Monday, November 12, 2012

Too Much Money Chasing Too Few Goods?

Milton Friedman said, and Anna Schwartz perhaps as late as 2008 said that inflation is always and everywhere demand-pull inflation. As Schwartz put it:

An increase in the supply of money works [by] stimulating spending. Business firms respond to increased sales by ordering more raw materials and increasing production. The spread of business activity increases the demand for labor and raises the demand for capital goods. In a buoyant economy, stock market prices rise and firms issue equity and debt. If the money supply continues to expand, prices begin to rise...

But inflation which results from increased spending must arise from an excess of the medium of exchange. Not from an excess of the medium of account.

An excess of the medium of account may cause a bidding-up of financial asset values, real asset values, and cost-push inflation. It cannot cause demand-pull inflation.

The change in our economy toward greater finance is associated with the decline of real-sector income, with the concentration of wealth, and with a kind of inflation that will never be ended by demand-side constraints.


The Arthurian said...

It troubles me to say that the medium of account "cannot cause demand-pull inflation". It troubles me, because I think the MoA money must be spent, too. Less often, perhaps. But MoA money buys financial assets or becomes financial assets, and moves to better financial assets by means of spending.

I think it helps to think of "the two economies". If MoA causes demand-pull inflation, it causes asset inflation or bubbles or inflation within the financial sector. And it has a trickle-down effect as cost-push inflation at the consumer level.

The Arthurian said...

And from my comment above, a hypothesis arises: MoA is the MoE of the financial sector.

Clonal said...


Remember people using their houses as piggy banks? People taking out second and third mortgages on their houses so that they could get money to spend? Asset bubbles, in particular stock market and real estate bubbles will lead to this kind of behavior. Leads to an explosion of borrowing against assets. Same thing happens with stocks. People take loans against their stock holdings.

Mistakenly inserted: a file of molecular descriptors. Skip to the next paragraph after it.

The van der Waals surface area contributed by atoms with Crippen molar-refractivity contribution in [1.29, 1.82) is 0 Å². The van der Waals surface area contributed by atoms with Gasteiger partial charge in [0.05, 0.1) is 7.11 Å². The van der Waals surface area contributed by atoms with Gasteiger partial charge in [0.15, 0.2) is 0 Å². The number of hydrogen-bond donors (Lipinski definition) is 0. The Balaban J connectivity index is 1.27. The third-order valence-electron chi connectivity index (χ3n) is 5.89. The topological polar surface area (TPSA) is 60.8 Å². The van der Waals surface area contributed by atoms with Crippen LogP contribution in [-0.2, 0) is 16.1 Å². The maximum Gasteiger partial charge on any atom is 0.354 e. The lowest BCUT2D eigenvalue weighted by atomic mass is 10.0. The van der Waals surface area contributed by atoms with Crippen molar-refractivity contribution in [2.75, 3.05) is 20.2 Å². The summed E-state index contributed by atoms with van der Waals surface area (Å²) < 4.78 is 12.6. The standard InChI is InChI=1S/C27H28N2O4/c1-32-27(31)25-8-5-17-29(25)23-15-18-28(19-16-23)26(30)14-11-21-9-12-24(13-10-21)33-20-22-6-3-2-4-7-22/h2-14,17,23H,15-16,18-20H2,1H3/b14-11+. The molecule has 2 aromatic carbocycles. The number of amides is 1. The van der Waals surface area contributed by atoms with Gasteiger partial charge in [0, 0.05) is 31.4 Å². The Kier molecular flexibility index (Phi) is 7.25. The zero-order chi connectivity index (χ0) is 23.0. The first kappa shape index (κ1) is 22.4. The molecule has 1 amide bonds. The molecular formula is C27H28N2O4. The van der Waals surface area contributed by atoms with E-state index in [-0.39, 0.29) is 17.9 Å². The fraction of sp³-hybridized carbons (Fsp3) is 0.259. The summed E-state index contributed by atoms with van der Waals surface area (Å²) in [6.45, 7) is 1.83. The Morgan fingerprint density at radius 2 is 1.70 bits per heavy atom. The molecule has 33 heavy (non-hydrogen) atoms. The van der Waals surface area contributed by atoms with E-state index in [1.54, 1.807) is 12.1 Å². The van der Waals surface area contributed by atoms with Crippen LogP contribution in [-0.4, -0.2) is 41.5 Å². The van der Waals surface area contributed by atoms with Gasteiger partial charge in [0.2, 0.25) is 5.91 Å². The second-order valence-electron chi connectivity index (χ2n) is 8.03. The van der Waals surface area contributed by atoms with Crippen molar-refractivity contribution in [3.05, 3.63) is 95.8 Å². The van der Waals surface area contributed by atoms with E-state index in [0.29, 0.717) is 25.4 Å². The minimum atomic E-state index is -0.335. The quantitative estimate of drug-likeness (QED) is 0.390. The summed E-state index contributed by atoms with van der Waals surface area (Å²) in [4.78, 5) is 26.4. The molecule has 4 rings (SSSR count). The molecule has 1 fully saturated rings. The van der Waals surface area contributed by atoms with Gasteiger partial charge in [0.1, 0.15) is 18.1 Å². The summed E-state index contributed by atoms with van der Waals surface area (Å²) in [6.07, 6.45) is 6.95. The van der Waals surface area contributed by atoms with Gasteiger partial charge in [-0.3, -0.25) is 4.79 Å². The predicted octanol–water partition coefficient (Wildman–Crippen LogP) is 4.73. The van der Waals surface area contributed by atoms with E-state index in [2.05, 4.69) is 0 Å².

Two ways of controlling these two bubbles - the Tobin tax on stock transactions, as well as introducing uncertainty in stock pricing (my idea.) Real estate bubbles can be controlled by having a Land Value tax.

Luke Smith said...


I think the pinnacle moment for borrowing against stock was the Panic of 1907. Investors were trying to corner certain stocks, and they lost brilliantly as the stocks used as collateral fell in price.

Bank lending froze up as a result. JP Morgan corralled variouus prestigous members of the financial community to work on a bailout for Wall Street. Though, it wasn't the first bailout by JP Morgan.

And Art,

I look at JP Morgan's bailouts as a way to preserve the MoA, since afterall, he was the greatest financier of his time.

You make a good point, because it would explain Ben Bernanke's idea that 'deflation is not an option'. Though, I disagree with Bernanke, deflation is perhaps the best option.

Greg said...

"MoA is the MoE of the financial sector."

Yes, but additionally MoA is the means by which the financial sector extracts MoE from the rest of us.

"Hey little boy.... want to get your hands on this shiny new GE stock? Its yours for ONLY 1000$! Itll probably be worth 2000$ next year. Great deal. Decide now or Ill go ask that guy over there."

You know its always occurred to me that the upper10%, those who own over 90% of the MoA priced things really want to sell that stuff to us (the 90%), temporarily, let it fall in value, buy it back and sell it again. They cant really make much exchanging it amongst themselves because they all know better and are vultures.

Making our lives so we dont need those things should be the goal of most of us.